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Heuliez GX 117

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Heuliez GX 117 - information: Heuliez GX 117 is a very good car, that was released by "Heuliez" company. We collected the best 12 photos of Heuliez GX 117 on this page.

Brand Name Heuliez
Model Heuliez GX 117
Number of views 97866 views
Model's Rate 8.7 out of 10
Number of images 12 images
Interesting News
  • MAZDA news.

    Already installed under the bonnets of the Mazda2 and CX-3, the Japanese firm has now begun selling versions of the Mazda3 with the 103bhp 1.5-litre diesel engine. For the first time, Mazda’s medium-sized car is capable of emitting less than 100g/km of CO2, with the new powerplant achieving 74.3mpg and emissions of just 99g/km. It’s offered with both five-door hatchback and four-door Fastback bodystyles, and the choice of manual or automatic transmission - the latter exclusive to hatchback editions. The new engine is capable of achieving a maximum speed of 116mph and accelerates to 62mph in 11.0 seconds. Maximum torque of 199lb ft is produced between 1,600 and 2,500rpm. Available in each of the five trim levels - SE, SE Nav, SE-L, SE-L Nav and Sport Nav - prices start at Ј18,895 for the SE 1.5-litre diesel hatchback and Fastback, while the flagship of the line-up, the Sport Nav 1.5 diesel automatic hatchback is priced at Ј23,145. On sale since 1st December, the first examples are arriving in UK showrooms about now.
  • VAUXHALL.

    When the Astra Sports Tourer was first announced, Vauxhall boasted efficiency of 99g/km for the 1.0i Turbo ecoFLEX editions and an even lower 96g/km for the Easytronic automated manual versions. But with homologation now complete, those figures have crept up by 1g/km with the official figures declared as 100 and 97g/km, respectively. The latter version sees a change in official fuel economy figures that are quoted, too, with 67.3mpg listed, as opposed to 68.9mpg before. These changes mean that for company car users, the manual gearbox version at 100g/km increases by one benefit-in-kind band to 18 per cent, compared to 17 per cent previously, while Easytronic versions stay the same as before. The prices are unchanged, too, with the Astra Sports Tourer Design 1.0i Turbo ecoFLEX priced at Ј17,285, rising to Ј17,985 for the better equipped Tech Line version. The load-lugging Astra Sports Tourer is set to arrive in UK showrooms in February.
  • Ford B-MAX Tita nium 1.5 TDCi.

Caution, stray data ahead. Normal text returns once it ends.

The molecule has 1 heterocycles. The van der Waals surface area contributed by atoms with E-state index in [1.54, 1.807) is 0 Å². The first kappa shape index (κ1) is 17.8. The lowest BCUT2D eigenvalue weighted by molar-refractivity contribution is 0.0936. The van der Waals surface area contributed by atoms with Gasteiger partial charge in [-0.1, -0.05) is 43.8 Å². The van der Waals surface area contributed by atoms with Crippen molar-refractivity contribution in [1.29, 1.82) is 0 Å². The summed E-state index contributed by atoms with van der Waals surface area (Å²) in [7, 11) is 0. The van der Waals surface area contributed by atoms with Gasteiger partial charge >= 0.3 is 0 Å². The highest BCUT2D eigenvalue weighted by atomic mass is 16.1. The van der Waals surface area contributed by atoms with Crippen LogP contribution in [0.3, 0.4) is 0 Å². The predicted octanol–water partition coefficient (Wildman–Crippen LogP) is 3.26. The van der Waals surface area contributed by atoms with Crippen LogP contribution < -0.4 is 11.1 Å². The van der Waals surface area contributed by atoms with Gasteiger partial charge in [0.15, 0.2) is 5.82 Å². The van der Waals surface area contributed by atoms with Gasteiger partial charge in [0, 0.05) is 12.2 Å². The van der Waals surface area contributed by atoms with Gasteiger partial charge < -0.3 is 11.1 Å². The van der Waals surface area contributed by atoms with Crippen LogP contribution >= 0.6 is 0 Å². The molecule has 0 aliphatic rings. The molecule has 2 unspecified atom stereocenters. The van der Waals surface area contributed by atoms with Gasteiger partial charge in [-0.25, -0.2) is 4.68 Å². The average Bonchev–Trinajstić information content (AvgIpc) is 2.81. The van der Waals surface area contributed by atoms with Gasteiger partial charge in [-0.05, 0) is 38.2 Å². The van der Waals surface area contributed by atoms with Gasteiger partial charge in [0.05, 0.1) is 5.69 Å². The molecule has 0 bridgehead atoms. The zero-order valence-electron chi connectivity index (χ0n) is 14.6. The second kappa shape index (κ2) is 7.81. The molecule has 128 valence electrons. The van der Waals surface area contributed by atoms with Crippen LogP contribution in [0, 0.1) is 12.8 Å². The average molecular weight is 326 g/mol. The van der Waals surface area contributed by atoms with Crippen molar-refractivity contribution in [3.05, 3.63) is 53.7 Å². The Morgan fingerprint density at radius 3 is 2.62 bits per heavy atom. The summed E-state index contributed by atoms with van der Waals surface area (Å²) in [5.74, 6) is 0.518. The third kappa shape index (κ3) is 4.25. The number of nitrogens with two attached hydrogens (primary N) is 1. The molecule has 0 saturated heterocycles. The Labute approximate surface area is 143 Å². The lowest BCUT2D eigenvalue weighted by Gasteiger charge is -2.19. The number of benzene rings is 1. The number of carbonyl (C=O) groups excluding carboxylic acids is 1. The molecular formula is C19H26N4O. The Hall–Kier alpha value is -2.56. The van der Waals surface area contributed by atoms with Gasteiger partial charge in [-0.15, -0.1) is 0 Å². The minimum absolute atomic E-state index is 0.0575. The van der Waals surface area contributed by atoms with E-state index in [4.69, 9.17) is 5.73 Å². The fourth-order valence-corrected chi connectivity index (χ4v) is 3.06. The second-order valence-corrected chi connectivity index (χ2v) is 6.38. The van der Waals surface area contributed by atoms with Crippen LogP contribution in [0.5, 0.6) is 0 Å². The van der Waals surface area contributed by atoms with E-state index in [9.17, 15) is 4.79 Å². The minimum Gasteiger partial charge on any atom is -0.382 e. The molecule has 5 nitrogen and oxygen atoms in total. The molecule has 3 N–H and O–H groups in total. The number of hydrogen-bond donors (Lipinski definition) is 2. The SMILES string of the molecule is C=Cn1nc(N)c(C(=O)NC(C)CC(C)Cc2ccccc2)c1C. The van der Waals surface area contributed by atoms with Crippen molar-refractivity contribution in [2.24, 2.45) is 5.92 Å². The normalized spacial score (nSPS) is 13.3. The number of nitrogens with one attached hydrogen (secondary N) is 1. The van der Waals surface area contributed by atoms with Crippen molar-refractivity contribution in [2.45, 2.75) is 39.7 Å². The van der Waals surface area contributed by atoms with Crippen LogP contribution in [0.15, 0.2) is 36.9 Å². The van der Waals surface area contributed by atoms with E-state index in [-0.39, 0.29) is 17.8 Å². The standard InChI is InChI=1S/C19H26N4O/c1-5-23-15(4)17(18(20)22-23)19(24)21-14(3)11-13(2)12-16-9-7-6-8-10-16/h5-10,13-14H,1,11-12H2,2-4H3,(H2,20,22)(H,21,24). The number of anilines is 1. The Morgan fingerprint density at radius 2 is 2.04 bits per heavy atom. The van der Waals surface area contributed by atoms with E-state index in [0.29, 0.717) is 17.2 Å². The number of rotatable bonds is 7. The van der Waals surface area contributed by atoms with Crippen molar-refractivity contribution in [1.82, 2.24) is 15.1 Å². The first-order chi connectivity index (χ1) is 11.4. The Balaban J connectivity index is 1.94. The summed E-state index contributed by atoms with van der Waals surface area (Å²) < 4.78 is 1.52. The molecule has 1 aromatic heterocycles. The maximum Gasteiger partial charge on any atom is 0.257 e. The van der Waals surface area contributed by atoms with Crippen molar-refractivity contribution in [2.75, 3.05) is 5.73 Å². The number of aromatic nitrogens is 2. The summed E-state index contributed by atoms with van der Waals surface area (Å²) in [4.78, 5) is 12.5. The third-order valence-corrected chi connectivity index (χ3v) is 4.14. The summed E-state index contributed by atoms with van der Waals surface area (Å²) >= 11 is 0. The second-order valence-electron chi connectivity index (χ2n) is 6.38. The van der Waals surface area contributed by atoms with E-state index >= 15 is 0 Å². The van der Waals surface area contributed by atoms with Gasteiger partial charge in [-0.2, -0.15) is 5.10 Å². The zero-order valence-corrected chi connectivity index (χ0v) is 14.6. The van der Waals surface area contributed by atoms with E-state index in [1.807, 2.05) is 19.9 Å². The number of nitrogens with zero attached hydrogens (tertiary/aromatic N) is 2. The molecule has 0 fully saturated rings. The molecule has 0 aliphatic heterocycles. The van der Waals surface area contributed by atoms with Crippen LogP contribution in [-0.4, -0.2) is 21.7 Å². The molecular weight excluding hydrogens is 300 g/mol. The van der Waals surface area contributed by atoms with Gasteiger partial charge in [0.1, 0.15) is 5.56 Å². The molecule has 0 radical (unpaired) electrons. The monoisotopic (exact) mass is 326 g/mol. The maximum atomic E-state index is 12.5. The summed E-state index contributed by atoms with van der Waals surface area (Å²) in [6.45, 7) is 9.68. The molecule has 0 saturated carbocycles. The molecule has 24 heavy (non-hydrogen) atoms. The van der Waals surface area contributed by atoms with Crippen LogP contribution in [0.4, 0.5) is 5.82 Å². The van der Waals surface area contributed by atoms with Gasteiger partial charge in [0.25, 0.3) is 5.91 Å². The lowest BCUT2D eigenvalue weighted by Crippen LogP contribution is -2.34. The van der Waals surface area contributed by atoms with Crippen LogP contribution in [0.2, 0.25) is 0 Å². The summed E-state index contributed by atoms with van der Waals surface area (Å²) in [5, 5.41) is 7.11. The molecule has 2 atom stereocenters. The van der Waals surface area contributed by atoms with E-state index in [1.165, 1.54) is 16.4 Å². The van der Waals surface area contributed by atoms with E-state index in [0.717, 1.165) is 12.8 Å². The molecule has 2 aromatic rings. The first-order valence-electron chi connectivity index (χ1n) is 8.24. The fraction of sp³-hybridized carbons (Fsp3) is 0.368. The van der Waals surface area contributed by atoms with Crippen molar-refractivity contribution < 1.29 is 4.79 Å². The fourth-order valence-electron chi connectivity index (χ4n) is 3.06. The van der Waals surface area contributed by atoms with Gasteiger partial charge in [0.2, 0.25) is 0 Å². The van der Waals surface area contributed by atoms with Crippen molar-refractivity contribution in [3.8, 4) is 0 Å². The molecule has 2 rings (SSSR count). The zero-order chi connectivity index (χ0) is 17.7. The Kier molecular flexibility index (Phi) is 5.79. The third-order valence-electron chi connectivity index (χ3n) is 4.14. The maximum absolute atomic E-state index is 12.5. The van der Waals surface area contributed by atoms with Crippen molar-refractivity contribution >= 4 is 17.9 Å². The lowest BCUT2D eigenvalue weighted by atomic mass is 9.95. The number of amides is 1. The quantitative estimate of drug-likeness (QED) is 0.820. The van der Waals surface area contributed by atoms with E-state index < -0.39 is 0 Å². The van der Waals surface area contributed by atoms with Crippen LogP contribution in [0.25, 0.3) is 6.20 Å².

While Ford has been busy replacing most of its MPV range, with all-new S-MAX and Galaxy models, as well a substantial facelift to the C-MAX, the baby B-MAX has soldiered on. It’s the only model, apart from the Ka, not to have adopted Ford’s wide mouthed, Aston Martinesque grille, though it only has to be a matter of time before a facelifted version arrives. In the meantime, Ford has replaced its 1.6-litre TDCi engine with a downsized, identically powered 1.5-litre unit that manages to be 3.7mpg more economical, with CO2 emissions that are 6g/km less and with an acceleration to 62mph time that is just under a second faster. And the price for all of these improvements, a modest Ј130. At its launch, the B-MAX won plaudits for its interesting sliding rear doors that leave a pillarless space when both front and rear doors are open. It makes loading little’uns into the child seats in the back a breeze, especially in tightly proportioned car parks. That combined with generous head and legroom both front and rear, this is one seriously spacious car, despite its modest footprint. The dashboard is attractively styled with all of the controls logically arranged, though we think it’s a shame that there are so many tiny buttons on the audio system. The optional navigation system is hindered by a small screen, albeit with excellent colourful graphics, we just wish there was more of it. Still, it’s neatly positioned just within your eye line. The dashboard materials are made out of decent plastics and feel well appointed, though it’s a disappointment that the door tops are made out of hard materials. The driving position is best described as command, with a good view out along the bonnet. In fact, all round vision is pretty good, thanks to deep windows, except for the super wide central door pillars. Boot space is smaller than most of its immediate rivals, but thanks to a low sill and wide opening, you can make good use of the available room. There’s extra underfloor storage and the seats fold down totally flat. With just 94bhp on tap, you’re not likely to win any traffic light Grand Prix, and it’s surprising that Ford doesn’t offer the more powerful 118bhp edition of this engine for extra zip. It’s a quiet unit, though, and is only really noticeable at higher revs, though at motorway speeds it’s barely audible. Besides, the sound is drowned out by the excessive road noise and fluttering of the wind around the windscreen. As you would expect from a Blue Oval-badged car, it’s the driving experience that really excels, with communicative, agile steering and while there’s some lean when cornering, on account of its tall sides, everything is kept well in check, with generous amounts of grip. But it’s the ride comfort that is at odds with the high degree of comfort that the B-MAX otherwise delivers, with a firm edge to the suspension that results in too many of the road imperfections being transmitted into the cabin. The slick, smooth five-speed manual gearbox is a delight to use and has a light clutch as a companion. Gear ratios are well thought out, allowing you to make reasonable progress even considering the modest power and size of the engine.
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